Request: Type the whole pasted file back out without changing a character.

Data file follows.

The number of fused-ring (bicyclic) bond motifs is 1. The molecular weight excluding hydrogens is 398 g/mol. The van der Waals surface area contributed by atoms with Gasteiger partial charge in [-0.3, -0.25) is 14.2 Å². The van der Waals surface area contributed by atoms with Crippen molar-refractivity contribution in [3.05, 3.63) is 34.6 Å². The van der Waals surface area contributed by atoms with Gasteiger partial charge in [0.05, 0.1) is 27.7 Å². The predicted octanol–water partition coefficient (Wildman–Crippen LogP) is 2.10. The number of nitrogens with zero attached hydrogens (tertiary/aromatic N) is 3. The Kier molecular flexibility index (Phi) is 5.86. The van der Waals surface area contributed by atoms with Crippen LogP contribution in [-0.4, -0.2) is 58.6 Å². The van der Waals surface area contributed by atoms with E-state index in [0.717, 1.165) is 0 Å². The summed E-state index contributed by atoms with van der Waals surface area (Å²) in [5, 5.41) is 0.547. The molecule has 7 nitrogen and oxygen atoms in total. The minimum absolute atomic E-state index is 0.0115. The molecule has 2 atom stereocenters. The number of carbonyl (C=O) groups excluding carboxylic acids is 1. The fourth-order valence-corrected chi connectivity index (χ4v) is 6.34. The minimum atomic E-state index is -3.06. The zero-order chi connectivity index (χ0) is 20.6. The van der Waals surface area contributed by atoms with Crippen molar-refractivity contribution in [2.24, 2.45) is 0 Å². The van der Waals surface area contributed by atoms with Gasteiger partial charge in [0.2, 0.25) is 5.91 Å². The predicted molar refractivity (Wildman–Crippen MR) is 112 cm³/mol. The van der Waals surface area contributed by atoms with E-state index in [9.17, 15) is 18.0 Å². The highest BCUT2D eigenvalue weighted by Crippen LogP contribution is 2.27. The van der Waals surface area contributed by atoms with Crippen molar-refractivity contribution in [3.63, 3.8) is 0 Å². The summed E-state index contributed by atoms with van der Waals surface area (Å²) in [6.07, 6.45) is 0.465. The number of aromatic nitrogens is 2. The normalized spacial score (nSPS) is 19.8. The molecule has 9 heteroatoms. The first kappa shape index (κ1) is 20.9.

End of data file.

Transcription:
The number of fused-ring (bicyclic) bond motifs is 1. The molecular weight excluding hydrogens is 398 g/mol. The van der Waals surface area contributed by atoms with Gasteiger partial charge in [-0.3, -0.25) is 14.2 Å². The van der Waals surface area contributed by atoms with Crippen molar-refractivity contribution in [3.05, 3.63) is 34.6 Å². The van der Waals surface area contributed by atoms with Gasteiger partial charge in [0.05, 0.1) is 27.7 Å². The predicted octanol–water partition coefficient (Wildman–Crippen LogP) is 2.10. The number of nitrogens with zero attached hydrogens (tertiary/aromatic N) is 3. The Kier molecular flexibility index (Phi) is 5.86. The van der Waals surface area contributed by atoms with Crippen LogP contribution in [-0.4, -0.2) is 58.6 Å². The van der Waals surface area contributed by atoms with E-state index in [0.717, 1.165) is 0 Å². The summed E-state index contributed by atoms with van der Waals surface area (Å²) in [5, 5.41) is 0.547. The molecule has 7 nitrogen and oxygen atoms in total. The minimum absolute atomic E-state index is 0.0115. The molecule has 2 atom stereocenters. The number of carbonyl (C=O) groups excluding carboxylic acids is 1. The fourth-order valence-corrected chi connectivity index (χ4v) is 6.34. The minimum atomic E-state index is -3.06. The zero-order chi connectivity index (χ0) is 20.6. The van der Waals surface area contributed by atoms with Crippen molar-refractivity contribution in [2.24, 2.45) is 0 Å². The van der Waals surface area contributed by atoms with Gasteiger partial charge in [0.2, 0.25) is 5.91 Å². The predicted molar refractivity (Wildman–Crippen MR) is 112 cm³/mol. The van der Waals surface area contributed by atoms with E-state index in [9.17, 15) is 18.0 Å². The highest BCUT2D eigenvalue weighted by Crippen LogP contribution is 2.27. The van der Waals surface area contributed by atoms with Crippen molar-refractivity contribution in [3.63, 3.8) is 0 Å². The summed E-state index contributed by atoms with van der Waals surface area (Å²) in [6.07, 6.45) is 0.465. The number of aromatic nitrogens is 2. The normalized spacial score (nSPS) is 19.8. The molecule has 9 heteroatoms. The first kappa shape index (κ1) is 20.9.